If they are listed as drought-tolerant, shouldn’t this be a guarantee against mortality in the dry period?
Trees listed as drought-tolerant are those that have genetically adapted to sites in their native habitat that regularly experience prolonged dry spells. However, all newly-planted trees can use some help from us.
During the first couple growing seasons the tree is expending a lot of energy trying to get its roots established in the soil. We can make this easier by providing water and covering the soil with wood-chip mulch. Proper planting and then keeping the soil moist to a depth that includes all the roots will speed root establishment and hasten the day when the tree really can withstand droughts on its own.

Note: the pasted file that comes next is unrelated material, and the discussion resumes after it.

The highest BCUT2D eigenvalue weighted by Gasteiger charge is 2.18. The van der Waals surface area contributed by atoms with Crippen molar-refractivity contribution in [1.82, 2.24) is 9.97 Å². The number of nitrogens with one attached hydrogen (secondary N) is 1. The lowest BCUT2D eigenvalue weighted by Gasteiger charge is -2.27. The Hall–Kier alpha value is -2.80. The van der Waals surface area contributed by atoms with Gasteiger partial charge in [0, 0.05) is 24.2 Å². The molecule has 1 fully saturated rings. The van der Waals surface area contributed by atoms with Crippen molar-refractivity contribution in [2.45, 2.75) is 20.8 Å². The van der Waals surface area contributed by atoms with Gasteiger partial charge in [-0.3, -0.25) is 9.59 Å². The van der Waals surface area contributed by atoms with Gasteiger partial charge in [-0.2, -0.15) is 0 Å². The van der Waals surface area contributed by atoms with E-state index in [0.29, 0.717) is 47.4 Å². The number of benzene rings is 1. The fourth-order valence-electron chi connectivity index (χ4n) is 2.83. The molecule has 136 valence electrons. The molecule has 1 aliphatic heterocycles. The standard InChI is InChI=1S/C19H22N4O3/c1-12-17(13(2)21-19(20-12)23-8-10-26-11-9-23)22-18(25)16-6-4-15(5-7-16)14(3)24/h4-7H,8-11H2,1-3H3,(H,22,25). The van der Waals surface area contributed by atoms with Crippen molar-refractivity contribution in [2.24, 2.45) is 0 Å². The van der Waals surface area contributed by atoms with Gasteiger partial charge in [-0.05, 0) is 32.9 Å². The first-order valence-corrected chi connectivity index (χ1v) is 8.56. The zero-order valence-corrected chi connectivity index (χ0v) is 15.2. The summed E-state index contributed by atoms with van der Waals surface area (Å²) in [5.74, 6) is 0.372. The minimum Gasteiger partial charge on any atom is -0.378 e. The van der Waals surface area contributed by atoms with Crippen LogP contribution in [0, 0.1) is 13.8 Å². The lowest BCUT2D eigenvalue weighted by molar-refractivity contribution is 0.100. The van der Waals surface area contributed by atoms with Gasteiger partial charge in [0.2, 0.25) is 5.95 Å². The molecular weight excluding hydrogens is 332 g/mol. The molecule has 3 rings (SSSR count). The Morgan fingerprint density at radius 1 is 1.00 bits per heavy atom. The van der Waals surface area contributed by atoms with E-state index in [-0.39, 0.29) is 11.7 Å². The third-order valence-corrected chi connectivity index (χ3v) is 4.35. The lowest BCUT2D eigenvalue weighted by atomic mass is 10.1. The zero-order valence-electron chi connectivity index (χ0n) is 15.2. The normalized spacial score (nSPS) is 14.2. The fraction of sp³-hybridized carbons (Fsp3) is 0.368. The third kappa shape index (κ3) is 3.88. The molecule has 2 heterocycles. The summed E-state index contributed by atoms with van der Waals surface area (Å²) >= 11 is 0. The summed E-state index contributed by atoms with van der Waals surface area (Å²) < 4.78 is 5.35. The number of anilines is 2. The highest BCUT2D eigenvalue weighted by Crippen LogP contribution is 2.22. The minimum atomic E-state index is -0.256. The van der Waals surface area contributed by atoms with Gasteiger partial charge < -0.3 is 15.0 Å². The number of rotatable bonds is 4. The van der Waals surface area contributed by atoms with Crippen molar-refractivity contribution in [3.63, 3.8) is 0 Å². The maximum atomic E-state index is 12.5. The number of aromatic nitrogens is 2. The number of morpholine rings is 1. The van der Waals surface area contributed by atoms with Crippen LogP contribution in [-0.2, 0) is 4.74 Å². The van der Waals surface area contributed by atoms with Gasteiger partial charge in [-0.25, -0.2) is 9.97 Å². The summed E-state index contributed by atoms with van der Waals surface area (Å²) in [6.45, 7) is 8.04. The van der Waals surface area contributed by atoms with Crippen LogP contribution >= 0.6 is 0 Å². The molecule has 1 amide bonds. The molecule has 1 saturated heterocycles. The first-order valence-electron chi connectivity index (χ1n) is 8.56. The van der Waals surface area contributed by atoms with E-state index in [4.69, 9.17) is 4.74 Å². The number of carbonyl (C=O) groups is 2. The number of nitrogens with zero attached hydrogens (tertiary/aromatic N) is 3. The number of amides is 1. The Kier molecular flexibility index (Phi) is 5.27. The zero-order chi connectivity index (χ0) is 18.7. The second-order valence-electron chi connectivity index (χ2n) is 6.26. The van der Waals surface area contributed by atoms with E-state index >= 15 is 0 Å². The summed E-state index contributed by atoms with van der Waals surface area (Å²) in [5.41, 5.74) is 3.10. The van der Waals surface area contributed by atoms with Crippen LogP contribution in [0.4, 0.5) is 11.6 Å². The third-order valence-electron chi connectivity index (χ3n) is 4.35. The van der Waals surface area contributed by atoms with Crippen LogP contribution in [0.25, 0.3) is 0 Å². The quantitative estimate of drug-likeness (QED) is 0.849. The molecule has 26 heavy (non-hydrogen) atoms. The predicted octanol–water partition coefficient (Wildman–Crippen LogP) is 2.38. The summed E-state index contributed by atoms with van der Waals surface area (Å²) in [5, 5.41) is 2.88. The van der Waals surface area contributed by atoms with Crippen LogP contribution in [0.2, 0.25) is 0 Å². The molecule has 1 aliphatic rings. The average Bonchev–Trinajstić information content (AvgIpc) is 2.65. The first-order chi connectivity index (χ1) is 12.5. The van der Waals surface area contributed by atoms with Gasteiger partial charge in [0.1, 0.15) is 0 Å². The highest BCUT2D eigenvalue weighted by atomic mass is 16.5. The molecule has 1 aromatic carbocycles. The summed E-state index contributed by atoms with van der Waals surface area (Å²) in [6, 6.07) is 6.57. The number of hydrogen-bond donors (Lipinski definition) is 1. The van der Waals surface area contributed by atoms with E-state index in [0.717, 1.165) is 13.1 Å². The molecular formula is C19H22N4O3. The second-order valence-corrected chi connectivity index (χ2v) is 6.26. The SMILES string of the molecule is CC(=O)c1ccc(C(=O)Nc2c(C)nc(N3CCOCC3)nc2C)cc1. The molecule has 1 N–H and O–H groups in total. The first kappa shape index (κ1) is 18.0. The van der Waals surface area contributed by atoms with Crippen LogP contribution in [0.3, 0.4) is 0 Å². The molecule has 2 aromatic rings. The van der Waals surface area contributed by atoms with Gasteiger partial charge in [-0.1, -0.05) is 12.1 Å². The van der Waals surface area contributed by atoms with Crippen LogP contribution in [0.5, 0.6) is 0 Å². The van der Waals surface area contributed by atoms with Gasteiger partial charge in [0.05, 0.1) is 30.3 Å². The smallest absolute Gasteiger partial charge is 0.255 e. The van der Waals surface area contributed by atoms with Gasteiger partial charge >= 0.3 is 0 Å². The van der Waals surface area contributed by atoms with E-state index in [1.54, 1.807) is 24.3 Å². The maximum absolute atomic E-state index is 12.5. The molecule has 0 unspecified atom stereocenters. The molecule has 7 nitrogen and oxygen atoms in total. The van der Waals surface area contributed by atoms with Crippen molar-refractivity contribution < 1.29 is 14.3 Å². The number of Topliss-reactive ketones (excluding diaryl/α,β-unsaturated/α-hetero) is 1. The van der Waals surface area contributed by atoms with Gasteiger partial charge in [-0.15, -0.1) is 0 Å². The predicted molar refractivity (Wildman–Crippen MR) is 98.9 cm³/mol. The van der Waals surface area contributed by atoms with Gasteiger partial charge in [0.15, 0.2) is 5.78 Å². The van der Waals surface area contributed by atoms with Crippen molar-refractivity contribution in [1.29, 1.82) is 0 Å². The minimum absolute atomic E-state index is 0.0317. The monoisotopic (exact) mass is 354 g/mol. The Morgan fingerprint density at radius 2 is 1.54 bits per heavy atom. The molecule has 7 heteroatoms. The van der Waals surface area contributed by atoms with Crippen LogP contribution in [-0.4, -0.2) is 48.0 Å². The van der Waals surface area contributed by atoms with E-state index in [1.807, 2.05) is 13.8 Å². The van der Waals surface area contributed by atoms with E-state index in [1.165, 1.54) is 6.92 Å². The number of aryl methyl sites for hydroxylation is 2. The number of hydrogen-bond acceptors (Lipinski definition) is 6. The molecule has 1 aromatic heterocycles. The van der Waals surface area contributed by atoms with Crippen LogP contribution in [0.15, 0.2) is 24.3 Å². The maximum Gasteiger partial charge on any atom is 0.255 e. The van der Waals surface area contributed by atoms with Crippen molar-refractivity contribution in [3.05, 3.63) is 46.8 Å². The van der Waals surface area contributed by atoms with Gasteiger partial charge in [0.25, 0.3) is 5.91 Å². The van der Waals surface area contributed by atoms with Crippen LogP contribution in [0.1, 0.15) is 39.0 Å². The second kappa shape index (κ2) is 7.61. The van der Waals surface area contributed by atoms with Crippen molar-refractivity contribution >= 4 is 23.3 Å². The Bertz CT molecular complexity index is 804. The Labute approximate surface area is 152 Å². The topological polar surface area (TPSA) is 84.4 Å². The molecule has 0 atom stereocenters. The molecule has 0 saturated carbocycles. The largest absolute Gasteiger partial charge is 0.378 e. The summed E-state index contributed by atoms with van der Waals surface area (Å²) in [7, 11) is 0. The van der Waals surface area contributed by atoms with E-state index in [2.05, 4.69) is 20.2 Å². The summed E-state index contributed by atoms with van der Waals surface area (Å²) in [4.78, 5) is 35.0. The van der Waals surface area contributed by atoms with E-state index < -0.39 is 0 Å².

We need to quickly add that it is equally important to not over-water. Moist is different than soggy, and you can judge this by feel or use of a moisture meter. A damp soil that dries for a short period will allow adequate oxygen to permeate the soil. This aeration is as important as water. It has been said that more trees in urban settings drown rather than die of drought. This can be prevented by checking the soil during the summer and being careful that lawn irrigators are not unintentionally providing too much water on young trees.
Some Drought-Tolerant Species
For a more complete list, please visit the advanced search in our Tree Guide and check the box that looks for drought-tolerant trees.